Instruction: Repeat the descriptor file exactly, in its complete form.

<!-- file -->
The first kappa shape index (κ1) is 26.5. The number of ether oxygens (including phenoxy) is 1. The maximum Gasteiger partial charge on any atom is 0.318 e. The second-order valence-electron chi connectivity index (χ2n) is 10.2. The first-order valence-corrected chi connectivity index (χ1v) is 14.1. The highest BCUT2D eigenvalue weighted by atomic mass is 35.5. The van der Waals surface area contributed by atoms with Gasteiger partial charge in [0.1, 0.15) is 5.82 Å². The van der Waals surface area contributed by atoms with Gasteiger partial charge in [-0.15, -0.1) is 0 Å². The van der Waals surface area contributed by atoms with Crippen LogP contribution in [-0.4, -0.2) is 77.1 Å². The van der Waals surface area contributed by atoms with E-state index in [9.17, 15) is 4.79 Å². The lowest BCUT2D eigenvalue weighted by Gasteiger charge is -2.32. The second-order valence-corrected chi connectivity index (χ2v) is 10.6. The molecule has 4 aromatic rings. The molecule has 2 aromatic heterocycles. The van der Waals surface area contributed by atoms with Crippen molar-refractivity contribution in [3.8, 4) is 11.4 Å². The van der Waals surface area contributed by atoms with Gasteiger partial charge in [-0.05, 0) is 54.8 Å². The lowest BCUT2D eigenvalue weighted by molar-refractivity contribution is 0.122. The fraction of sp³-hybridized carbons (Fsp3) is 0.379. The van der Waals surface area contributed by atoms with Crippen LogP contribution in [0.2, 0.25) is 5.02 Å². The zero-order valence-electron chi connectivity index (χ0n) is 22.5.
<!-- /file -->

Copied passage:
The first kappa shape index (κ1) is 26.5. The number of ether oxygens (including phenoxy) is 1. The maximum Gasteiger partial charge on any atom is 0.318 e. The second-order valence-electron chi connectivity index (χ2n) is 10.2. The first-order valence-corrected chi connectivity index (χ1v) is 14.1. The highest BCUT2D eigenvalue weighted by atomic mass is 35.5. The van der Waals surface area contributed by atoms with Gasteiger partial charge in [0.1, 0.15) is 5.82 Å². The van der Waals surface area contributed by atoms with Gasteiger partial charge in [-0.15, -0.1) is 0 Å². The van der Waals surface area contributed by atoms with Crippen LogP contribution in [-0.4, -0.2) is 77.1 Å². The van der Waals surface area contributed by atoms with E-state index in [9.17, 15) is 4.79 Å². The lowest BCUT2D eigenvalue weighted by Gasteiger charge is -2.32. The second-order valence-corrected chi connectivity index (χ2v) is 10.6. The molecule has 4 aromatic rings. The molecule has 2 aromatic heterocycles. The van der Waals surface area contributed by atoms with Crippen molar-refractivity contribution in [3.8, 4) is 11.4 Å². The van der Waals surface area contributed by atoms with Gasteiger partial charge in [-0.05, 0) is 54.8 Å². The lowest BCUT2D eigenvalue weighted by molar-refractivity contribution is 0.122. The fraction of sp³-hybridized carbons (Fsp3) is 0.379. The van der Waals surface area contributed by atoms with Crippen LogP contribution in [0.2, 0.25) is 5.02 Å². The zero-order valence-electron chi connectivity index (χ0n) is 22.5.